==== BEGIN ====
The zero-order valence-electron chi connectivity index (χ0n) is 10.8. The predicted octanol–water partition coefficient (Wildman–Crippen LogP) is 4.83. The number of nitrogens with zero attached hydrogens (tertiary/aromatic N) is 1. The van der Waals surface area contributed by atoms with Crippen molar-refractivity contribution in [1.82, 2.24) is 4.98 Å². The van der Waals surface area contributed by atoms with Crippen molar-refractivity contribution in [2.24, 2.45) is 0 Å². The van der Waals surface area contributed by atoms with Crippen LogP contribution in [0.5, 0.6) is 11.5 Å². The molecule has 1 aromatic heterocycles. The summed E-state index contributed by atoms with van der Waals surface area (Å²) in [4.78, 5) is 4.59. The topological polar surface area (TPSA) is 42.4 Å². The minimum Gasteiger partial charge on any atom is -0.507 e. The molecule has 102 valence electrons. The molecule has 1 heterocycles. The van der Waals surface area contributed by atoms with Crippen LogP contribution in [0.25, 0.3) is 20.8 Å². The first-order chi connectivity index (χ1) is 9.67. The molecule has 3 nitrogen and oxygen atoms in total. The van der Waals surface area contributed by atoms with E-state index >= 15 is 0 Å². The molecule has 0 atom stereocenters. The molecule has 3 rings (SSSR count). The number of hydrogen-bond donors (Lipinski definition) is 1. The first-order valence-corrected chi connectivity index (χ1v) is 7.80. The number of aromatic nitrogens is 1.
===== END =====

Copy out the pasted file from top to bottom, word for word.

The zero-order valence-electron chi connectivity index (χ0n) is 10.8. The predicted octanol–water partition coefficient (Wildman–Crippen LogP) is 4.83. The number of nitrogens with zero attached hydrogens (tertiary/aromatic N) is 1. The van der Waals surface area contributed by atoms with Crippen molar-refractivity contribution in [1.82, 2.24) is 4.98 Å². The van der Waals surface area contributed by atoms with Crippen molar-refractivity contribution in [2.24, 2.45) is 0 Å². The van der Waals surface area contributed by atoms with Crippen LogP contribution in [0.5, 0.6) is 11.5 Å². The molecule has 1 aromatic heterocycles. The summed E-state index contributed by atoms with van der Waals surface area (Å²) in [4.78, 5) is 4.59. The topological polar surface area (TPSA) is 42.4 Å². The minimum Gasteiger partial charge on any atom is -0.507 e. The molecule has 102 valence electrons. The molecule has 1 heterocycles. The van der Waals surface area contributed by atoms with Crippen LogP contribution in [0.25, 0.3) is 20.8 Å². The first-order chi connectivity index (χ1) is 9.67. The molecule has 3 nitrogen and oxygen atoms in total. The van der Waals surface area contributed by atoms with E-state index >= 15 is 0 Å². The molecule has 0 atom stereocenters. The molecule has 3 rings (SSSR count). The number of hydrogen-bond donors (Lipinski definition) is 1. The first-order valence-corrected chi connectivity index (χ1v) is 7.80. The number of aromatic nitrogens is 1.